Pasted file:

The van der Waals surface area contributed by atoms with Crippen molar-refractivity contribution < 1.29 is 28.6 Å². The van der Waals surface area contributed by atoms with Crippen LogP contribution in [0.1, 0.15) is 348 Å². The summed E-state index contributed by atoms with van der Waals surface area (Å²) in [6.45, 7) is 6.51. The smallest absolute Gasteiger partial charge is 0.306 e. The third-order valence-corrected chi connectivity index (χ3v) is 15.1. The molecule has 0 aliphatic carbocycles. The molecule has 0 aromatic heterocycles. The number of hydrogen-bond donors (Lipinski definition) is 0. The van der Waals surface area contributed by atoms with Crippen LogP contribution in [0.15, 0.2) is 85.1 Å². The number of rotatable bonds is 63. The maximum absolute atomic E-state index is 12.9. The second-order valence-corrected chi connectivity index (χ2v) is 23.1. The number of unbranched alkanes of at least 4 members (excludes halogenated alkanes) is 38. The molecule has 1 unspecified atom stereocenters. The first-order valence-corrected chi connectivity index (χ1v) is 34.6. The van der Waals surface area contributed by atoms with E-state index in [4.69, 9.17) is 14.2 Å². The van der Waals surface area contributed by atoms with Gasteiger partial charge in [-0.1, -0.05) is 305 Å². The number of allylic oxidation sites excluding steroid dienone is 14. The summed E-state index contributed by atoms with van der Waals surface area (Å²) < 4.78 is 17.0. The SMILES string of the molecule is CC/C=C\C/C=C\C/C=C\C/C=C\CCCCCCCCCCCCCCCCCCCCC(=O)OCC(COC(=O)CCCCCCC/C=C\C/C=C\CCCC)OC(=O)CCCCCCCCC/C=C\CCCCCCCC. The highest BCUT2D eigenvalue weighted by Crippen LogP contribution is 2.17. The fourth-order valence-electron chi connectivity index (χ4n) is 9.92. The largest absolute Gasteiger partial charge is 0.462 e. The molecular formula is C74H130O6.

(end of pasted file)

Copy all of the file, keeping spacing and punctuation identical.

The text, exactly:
The van der Waals surface area contributed by atoms with Crippen molar-refractivity contribution < 1.29 is 28.6 Å². The van der Waals surface area contributed by atoms with Crippen LogP contribution in [0.1, 0.15) is 348 Å². The summed E-state index contributed by atoms with van der Waals surface area (Å²) in [6.45, 7) is 6.51. The smallest absolute Gasteiger partial charge is 0.306 e. The third-order valence-corrected chi connectivity index (χ3v) is 15.1. The molecule has 0 aliphatic carbocycles. The molecule has 0 aromatic heterocycles. The number of hydrogen-bond donors (Lipinski definition) is 0. The van der Waals surface area contributed by atoms with Crippen LogP contribution in [0.15, 0.2) is 85.1 Å². The number of rotatable bonds is 63. The maximum absolute atomic E-state index is 12.9. The second-order valence-corrected chi connectivity index (χ2v) is 23.1. The number of unbranched alkanes of at least 4 members (excludes halogenated alkanes) is 38. The molecule has 1 unspecified atom stereocenters. The first-order valence-corrected chi connectivity index (χ1v) is 34.6. The van der Waals surface area contributed by atoms with E-state index in [4.69, 9.17) is 14.2 Å². The van der Waals surface area contributed by atoms with Gasteiger partial charge in [-0.1, -0.05) is 305 Å². The number of allylic oxidation sites excluding steroid dienone is 14. The summed E-state index contributed by atoms with van der Waals surface area (Å²) < 4.78 is 17.0. The SMILES string of the molecule is CC/C=C\C/C=C\C/C=C\C/C=C\CCCCCCCCCCCCCCCCCCCCC(=O)OCC(COC(=O)CCCCCCC/C=C\C/C=C\CCCC)OC(=O)CCCCCCCCC/C=C\CCCCCCCC. The highest BCUT2D eigenvalue weighted by Crippen LogP contribution is 2.17. The fourth-order valence-electron chi connectivity index (χ4n) is 9.92. The largest absolute Gasteiger partial charge is 0.462 e. The molecular formula is C74H130O6.